Lack of leadership in Israel is undermining the Gaza war – opinion

As a large-scale offensive in the southern Gaza city of Rafah looms, Prime Minister Benjamin Netanyahu went on the media offensive this week to push three main messages.

Did he speak to the Israeli media? Of course not. That is something he only does when elections are called. Then, he is willing to give interviews to anyone willing to listen – to the main TV channels and newspapers, but also to every local radio station, from Eilat to Kiryat Shmona.

On second thought, if an election were called today, he wouldn’t have to interview with the local Kiryat Shmona station. There aren’t exactly people living there right now, and his government has failed to present a plan for when residents will return. He can knock that one off his list.

The reason he doesn’t give the Israeli media interviews is because they would ask tough questions, ones he does not want to have to attempt to answer.

Netanyahu avoids taking responsibility 

He would be asked about his failures ahead of October 7, his unclear policies since, why he prefers to fight with Biden and not Ben-Gvir, and why he refused to show up at any of the Independence Day ceremonies that have, since the founding of the state, been attended by the prime minister.

Prime Minister Benjamin Netanyahu speaks at the Remembrance Day ceremony at Mount Herzl. May 13, 2024. (credit: Arie Leib Abrams/Flash90)

The reason for his absence is obvious. Netanyahu feared that he would be heckled or that some of the Israel Prize laureates would refuse to shake his hand.

And while he spent part of the day visiting wounded soldiers – admirable in its own right – that is something he could and should be doing all the time and on any other day. Not coming to the President’s residence for the military ceremony and not attending the Bible quiz or the Israel Prize ceremony is not only an insult to the Israeli people but a sign of failed leadership.

Yes, he may have been heckled, and yes, some of the soldiers or laureates may have refused to shake his hand. But that is what happens when, as prime minister, you are in charge while the greatest disaster for the Jewish people since the Holocaust takes place. That is the price you pay for wanting to be in power.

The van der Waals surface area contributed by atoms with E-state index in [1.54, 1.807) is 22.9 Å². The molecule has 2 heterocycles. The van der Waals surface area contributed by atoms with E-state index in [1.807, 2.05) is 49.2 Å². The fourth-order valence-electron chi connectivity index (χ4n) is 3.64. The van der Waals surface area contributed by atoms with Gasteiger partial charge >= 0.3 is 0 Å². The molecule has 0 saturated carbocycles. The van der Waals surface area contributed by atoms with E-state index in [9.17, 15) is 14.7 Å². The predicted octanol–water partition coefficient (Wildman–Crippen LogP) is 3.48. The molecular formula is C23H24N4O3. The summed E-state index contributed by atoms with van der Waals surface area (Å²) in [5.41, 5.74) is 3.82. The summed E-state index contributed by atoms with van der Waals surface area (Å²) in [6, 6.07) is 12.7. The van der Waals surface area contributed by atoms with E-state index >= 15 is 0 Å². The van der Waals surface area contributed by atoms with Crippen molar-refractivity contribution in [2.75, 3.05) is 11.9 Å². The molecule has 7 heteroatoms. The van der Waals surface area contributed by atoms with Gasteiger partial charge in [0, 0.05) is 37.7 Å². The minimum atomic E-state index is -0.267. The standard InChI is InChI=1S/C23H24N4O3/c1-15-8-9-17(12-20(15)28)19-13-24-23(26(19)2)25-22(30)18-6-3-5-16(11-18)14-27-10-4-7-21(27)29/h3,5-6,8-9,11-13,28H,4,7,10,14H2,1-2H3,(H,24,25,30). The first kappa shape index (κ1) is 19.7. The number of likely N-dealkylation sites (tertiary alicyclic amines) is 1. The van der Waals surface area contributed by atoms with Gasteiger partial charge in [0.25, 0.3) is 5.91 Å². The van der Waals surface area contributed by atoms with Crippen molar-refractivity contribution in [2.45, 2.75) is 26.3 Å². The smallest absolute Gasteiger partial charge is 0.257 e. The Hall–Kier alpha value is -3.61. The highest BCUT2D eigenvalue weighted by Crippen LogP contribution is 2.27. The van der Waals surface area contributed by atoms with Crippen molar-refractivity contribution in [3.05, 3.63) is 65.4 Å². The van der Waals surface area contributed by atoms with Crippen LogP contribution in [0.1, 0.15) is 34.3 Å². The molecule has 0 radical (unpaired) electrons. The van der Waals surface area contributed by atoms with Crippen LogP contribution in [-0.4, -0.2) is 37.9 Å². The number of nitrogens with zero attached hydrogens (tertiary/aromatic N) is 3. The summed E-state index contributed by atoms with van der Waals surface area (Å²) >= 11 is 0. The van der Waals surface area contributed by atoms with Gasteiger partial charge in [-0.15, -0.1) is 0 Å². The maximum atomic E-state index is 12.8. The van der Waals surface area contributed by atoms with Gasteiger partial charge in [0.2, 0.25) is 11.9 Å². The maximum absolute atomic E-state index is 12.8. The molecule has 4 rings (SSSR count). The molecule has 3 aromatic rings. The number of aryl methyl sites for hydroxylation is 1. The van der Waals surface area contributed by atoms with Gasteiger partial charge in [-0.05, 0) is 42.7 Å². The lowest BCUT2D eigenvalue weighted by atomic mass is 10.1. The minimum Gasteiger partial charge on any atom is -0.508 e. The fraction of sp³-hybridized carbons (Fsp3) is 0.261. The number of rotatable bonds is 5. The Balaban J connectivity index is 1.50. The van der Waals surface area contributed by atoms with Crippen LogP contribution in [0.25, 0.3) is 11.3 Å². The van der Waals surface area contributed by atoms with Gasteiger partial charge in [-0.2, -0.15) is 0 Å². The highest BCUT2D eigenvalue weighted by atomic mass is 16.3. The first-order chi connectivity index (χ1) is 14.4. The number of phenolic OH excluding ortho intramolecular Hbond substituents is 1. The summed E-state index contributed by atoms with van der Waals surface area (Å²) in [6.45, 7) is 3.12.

Being prime minister is about knowing you have to pay the price for your decisions and policies. 

Refusing to do so says something about a lack of leadership and, I fear, even strengthens Hamas, which sees that its campaign against Israel is working – not only on the international stage, where Israel is becoming more and more isolated, but also domestically, where the prime minister is increasingly closed off from his own people.

Returning to the interviews he does give, he conveys three key messages: If the US cuts off weapons supplies, Israel will fight alone and with its “fingernails”; Israel will need to go into Rafah to break the Hamas battalions and then continue to “mop up”; and Israel will look for “local Gazans” to transfer control to once the war is over.

Let’s break this down. First of all, Israel will not have to fight with fingernails. What it is fighting with are our children, the young men and women in the IDF, many of whom have spent more than 150 days already fighting inside Gaza. These soldiers are not fingernails. They are our sons and daughters, and as seen this past week, the price being paid continues to be horrific.

 Israel needs to degrade Hamas’s capabilities, but there are serious and legitimate questions that need to be asked about the Rafah operation. While the Hamas battalions there need to be broken, maybe the larger-scale offensive can wait if, anyhow, the soldiers are going to be “mopping up” the place for months and possibly years to come. Maybe it does not need to happen right now.